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From Scraps to Scale: A Week of Service at the East Meets West Foundation

From Scraps to Scale: A Week of Service at the East Meets West Foundation

In my last post, I talked about the efforts of one individual whose dedication to helping people with disabilities provided for those with the least in society.  However meaningful and impactful his work might have been, it certainly has yet to lead to the kind of game-changing outcomes that higher-capacity organizations can achieve.  In this piece, I discuss my experience with an organization where I spent the last week working (as part of my VIET Fellows service week) and who is helping to reshape the way educational, health, and social services for the needy are delivered in Vietnam: the East Meets West Foundation.

Placed inside the organization’s Support Network for People with Disabilities (SN-PWD), a program of 3 staffers primarily funded by USAID that seeks to immediately and directly help people with disabilities and improve the long-term capacity of the health care system to support these communities, my partner Janet and I would come to intimately learn about EMW’s and its efforts to help people with disabilities throughout Vietnam.  We learned that as one of first American NGO’s to operate in Vietnam, EMW has built itself into a $26 million a year operation serving thousands of poor and underprivileged Vietnamese.  We also met the people who were directly helped by its programs, including Thuy (pictured above), a nine year old girl with a leg disability that left her nearly immobile until the SN-PWD program provided her with enough financial support to receive the surgery that now enables her to run and play like any other kid.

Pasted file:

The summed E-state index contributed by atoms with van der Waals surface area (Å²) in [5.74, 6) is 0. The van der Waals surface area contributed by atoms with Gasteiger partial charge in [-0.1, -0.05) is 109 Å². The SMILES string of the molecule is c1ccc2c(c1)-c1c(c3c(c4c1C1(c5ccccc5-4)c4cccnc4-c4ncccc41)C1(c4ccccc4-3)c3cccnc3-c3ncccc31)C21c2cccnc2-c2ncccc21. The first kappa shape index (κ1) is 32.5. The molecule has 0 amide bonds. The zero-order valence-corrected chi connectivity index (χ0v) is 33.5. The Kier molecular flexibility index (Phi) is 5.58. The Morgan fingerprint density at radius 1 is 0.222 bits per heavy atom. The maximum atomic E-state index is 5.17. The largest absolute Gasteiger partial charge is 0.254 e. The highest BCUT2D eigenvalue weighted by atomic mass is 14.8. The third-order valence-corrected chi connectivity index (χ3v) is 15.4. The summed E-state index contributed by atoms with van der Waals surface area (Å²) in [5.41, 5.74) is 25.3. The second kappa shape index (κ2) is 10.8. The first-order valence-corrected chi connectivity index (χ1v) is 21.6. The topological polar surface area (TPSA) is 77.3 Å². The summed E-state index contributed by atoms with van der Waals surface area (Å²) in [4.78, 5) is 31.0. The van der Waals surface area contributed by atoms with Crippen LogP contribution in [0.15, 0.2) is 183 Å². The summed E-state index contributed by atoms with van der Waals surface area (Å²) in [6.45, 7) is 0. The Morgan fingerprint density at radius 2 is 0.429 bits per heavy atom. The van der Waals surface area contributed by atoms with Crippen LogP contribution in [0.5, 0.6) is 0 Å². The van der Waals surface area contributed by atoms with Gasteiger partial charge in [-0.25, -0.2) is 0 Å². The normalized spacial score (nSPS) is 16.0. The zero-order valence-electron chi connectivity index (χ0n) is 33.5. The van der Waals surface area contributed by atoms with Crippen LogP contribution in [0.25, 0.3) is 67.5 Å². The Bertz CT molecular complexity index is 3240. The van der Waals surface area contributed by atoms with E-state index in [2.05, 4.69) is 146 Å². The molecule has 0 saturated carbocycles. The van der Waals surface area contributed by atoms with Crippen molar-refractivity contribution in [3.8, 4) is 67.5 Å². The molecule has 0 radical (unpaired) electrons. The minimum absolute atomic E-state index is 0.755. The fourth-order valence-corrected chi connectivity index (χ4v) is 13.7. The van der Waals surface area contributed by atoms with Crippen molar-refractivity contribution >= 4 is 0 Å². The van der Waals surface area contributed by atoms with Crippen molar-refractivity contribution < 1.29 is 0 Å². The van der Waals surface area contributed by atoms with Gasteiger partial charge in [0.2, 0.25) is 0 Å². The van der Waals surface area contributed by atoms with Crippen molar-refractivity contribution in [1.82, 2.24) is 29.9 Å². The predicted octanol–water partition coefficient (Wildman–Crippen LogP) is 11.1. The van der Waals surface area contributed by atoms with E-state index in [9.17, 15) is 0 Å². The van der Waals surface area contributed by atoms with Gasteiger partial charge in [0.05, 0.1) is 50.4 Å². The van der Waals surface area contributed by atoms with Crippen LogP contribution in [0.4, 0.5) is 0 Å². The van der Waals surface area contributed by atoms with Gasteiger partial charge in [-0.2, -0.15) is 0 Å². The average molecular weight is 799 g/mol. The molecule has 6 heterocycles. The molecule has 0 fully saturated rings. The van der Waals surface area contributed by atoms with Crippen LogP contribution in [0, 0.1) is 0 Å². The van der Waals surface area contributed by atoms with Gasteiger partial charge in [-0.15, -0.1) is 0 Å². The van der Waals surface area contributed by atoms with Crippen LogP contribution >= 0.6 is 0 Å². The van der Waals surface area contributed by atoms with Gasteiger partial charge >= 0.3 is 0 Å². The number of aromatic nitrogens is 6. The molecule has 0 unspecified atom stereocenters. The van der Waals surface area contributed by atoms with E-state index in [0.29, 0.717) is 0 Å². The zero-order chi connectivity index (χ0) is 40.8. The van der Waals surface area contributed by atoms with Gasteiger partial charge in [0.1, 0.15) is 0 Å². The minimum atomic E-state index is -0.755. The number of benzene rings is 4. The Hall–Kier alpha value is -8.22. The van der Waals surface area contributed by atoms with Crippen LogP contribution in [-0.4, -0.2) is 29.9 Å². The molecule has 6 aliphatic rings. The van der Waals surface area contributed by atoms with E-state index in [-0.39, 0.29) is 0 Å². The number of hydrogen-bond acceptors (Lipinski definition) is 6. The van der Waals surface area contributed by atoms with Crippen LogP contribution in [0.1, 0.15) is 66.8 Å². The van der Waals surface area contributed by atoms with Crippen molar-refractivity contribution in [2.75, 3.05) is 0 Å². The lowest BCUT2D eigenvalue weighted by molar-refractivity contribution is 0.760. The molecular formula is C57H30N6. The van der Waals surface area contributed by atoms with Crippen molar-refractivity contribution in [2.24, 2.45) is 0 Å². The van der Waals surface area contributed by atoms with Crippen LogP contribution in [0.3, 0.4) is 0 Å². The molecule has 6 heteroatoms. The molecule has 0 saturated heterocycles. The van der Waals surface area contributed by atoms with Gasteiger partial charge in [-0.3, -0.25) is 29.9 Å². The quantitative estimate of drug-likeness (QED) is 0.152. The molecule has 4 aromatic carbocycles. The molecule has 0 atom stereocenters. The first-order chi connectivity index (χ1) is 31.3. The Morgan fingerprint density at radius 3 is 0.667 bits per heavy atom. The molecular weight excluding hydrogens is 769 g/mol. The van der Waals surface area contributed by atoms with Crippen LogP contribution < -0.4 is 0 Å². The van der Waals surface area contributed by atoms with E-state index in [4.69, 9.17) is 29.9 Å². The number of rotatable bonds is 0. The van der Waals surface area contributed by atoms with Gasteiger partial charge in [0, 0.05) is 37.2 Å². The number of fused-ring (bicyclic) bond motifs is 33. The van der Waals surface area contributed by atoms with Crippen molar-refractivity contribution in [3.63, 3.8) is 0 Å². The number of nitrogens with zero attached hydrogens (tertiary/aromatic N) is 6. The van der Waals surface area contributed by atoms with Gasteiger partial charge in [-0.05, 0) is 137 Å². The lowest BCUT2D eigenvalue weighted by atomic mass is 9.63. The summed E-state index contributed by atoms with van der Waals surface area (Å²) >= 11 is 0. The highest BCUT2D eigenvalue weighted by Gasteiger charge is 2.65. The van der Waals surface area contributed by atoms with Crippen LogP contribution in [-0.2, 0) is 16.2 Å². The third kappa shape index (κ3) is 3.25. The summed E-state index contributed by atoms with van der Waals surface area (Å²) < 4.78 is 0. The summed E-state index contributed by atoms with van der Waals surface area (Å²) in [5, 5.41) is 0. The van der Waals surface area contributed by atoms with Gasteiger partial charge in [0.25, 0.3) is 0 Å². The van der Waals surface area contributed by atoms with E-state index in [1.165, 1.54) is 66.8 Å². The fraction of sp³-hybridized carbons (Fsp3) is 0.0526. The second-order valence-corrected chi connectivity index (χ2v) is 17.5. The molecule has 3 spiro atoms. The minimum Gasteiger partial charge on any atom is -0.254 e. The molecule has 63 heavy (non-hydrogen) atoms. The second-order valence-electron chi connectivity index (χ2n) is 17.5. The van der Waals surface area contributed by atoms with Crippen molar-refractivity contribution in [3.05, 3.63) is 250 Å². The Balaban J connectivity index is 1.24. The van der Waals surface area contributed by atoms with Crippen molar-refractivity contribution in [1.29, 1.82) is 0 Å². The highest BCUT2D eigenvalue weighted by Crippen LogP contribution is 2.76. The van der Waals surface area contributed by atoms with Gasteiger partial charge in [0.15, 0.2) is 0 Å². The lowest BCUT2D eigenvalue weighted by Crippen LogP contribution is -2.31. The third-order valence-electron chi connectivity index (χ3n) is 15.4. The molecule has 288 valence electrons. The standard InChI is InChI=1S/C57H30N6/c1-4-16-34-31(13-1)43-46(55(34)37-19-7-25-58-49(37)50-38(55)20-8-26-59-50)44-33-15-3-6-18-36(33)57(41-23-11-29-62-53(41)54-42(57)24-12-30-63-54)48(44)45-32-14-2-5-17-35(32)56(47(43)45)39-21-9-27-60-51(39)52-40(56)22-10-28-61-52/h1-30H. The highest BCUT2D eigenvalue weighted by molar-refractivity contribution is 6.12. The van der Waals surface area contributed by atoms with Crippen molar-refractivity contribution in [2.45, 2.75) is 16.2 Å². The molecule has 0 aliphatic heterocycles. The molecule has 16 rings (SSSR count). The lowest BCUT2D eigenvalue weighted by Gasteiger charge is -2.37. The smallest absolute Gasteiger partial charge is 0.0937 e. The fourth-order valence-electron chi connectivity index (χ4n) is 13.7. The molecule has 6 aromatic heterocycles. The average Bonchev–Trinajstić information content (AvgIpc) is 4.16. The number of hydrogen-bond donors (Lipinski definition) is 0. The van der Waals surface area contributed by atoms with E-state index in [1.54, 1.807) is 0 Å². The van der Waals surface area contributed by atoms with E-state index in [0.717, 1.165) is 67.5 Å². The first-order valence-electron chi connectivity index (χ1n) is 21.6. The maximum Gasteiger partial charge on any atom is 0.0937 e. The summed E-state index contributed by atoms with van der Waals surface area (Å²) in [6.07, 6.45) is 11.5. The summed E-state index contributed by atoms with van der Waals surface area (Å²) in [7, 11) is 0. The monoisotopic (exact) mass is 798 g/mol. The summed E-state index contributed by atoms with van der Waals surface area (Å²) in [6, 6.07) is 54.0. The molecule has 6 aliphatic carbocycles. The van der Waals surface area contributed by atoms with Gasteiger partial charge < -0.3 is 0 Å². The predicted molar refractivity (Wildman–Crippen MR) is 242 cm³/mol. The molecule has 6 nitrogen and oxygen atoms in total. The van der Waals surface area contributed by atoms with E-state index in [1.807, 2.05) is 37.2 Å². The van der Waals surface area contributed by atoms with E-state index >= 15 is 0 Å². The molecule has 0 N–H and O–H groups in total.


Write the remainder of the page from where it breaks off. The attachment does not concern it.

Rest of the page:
Our time at EMW would also expose us to the possibilities of how the individual efforts of people (not unlike Thay Chau’s in the St. Francis Shelter) can be modeled, replicated, and scaled up to achieve systemic and sustainable change.  Since launching the SN-PWD program only a year and half ago, EMW’s has already helped thousands of Da Nang residents living with disabilities.  In my one week at EMW, I could not help but take away an immense sense of encouragement that a small group of dedicated individuals have been able to plant the seeds of real change toward improving the livelihoods of people of disabilities.


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